Calgary police say it would be "naive" to think the violence on display in Charlottesville, Va., on the weekend couldn't happen here, but they're confident the force is well-prepared to maintain order at local protests. 

"We're no strangers to planning for protests," said Insp. Chris Butler, the officer who oversees what's called the public safety unit, responsible for policing protests.  

"We have approximately 600 protests every year in Calgary, and most Calgarians are not even aware of that because they come and go and nothing happens."

Butler said planning for protests is led by intelligence gathering and risk assessments, looking at the level of aggression and hate within groups, how eager they are to incite violence in other groups and attempts to counter-measure a police response. 

There are approximately 120 trained public safety officers, with dozens on shift in regular roles able to respond quickly to a spontaneous situation, he said.  

Groups 'come and go'

In Charlottesville, white supremacists descended on the city and were met with counter-protests. The ensuing clashes turned deadly when a suspected neo-Nazi drove his car into a crowd of anti-fascist protesters, killing 32-year-old Heather Heyer and injuring several others. 

Recently in Calgary, a rally by members of Calgary's Street Church turned violent when they clashed with anti-fascist protesters in front of City Hall, taking police by surprise.

Protest turns violent at Calgary city hall. Warning of strong language.4:16

Butler said 40 trained officers were on scene in under 12 minutes, but not before fights erupted and bear spray was used. 

He said there have always been white supremacist groups in Calgary.

"They come and go. Sometimes they're more visible, more vocal, more bold in their assertions than at other times," he said. 

"So I don't think this is anything to get alarmed about. This is nothing we haven't seen before."

U.S. influence

However, Butler said the force is concerned groups within the city could be emboldened by what they're seeing south of the border.

"I think it would be fair to say that we're definitely concerned about an increase in the amount of alt-right, extreme messaging that is leaning towards that it's all right to use violence to accomplish your goals and your objectives," he said.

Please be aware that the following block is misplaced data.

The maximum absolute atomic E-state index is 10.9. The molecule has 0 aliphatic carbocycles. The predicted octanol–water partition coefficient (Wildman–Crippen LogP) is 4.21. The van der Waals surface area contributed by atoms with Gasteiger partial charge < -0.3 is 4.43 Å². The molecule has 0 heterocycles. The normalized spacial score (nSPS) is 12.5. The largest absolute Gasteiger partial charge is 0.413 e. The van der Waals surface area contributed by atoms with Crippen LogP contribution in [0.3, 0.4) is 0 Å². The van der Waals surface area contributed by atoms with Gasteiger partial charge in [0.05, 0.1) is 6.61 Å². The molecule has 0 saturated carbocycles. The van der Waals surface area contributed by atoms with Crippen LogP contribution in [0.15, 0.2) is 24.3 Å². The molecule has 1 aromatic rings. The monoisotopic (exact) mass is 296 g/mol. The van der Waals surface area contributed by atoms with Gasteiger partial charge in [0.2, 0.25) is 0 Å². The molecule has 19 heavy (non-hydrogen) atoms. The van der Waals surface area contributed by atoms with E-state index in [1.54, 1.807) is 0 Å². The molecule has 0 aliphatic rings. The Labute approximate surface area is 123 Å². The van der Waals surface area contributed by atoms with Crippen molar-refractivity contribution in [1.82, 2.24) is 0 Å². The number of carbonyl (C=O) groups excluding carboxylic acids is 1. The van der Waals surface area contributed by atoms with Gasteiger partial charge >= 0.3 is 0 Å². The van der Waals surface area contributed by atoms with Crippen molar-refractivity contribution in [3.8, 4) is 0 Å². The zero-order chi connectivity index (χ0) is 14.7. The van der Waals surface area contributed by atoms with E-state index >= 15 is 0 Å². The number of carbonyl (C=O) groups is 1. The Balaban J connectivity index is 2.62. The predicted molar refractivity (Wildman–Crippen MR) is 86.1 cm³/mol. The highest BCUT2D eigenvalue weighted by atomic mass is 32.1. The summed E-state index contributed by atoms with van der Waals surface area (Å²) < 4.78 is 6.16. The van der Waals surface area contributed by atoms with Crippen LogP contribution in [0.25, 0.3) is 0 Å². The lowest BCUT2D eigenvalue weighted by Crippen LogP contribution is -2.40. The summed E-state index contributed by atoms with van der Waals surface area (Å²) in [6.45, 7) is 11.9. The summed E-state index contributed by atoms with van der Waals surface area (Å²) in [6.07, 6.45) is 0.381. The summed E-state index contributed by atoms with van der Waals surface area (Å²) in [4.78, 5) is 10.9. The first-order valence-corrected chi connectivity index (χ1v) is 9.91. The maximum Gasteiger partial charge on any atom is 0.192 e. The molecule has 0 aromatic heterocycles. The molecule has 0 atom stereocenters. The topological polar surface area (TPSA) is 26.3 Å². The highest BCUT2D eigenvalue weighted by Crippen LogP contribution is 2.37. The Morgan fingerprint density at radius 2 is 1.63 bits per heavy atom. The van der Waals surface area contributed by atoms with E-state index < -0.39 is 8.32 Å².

"That does appear to be a trend that we're monitoring, and we're concerned about it, but we're keeping our eye on it."

Aryan Guard Calgary

Members of the Aryan Guard neo-Nazi group rally in Calgary in 2008. (Drew Anderson/CBC)

Calgary has seen neo-Nazi skinhead marches through downtown in the past decade, but that specific group — the Aryan Guard — has disappeared from the public spotlight. 

Lately, groups opposed to Islam have held rallies in front of City Hall, with members of a local militia standing guard. 

Freedom of speech and safety

Butler said police perform a balancing act while overseeing protests, ensuring the right to free speech is protected while ensuring public safety is maintained. 

"The reality is the opinions of some of these groups, the majority of Calgarians find extremely distasteful and unpleasant," he said.

Insp. Chris Butler

Insp. Chris Butler said the Calgary police are well-prepared to handle protests in the city, using intelligence and risk assessments to determine their response and preparations. (CBC)

"What our job is in those situations is, as a police service, to protect their right to express that opinion no matter how distasteful we might find it. They have the right to assemble and express that opinion."

Const. Craig Collins, the hate crimes co-ordinator for the Calgary police, said the service is proactive and that Calgary is a pretty safe place. 

"Based on my 25 years of experience working in other police services, do I see the same amount of hate in Calgary as perhaps other areas of the world that I've worked? No, I don't see the same amount of hate. Is there hate in Calgary? There's hate in every city in this world," he said.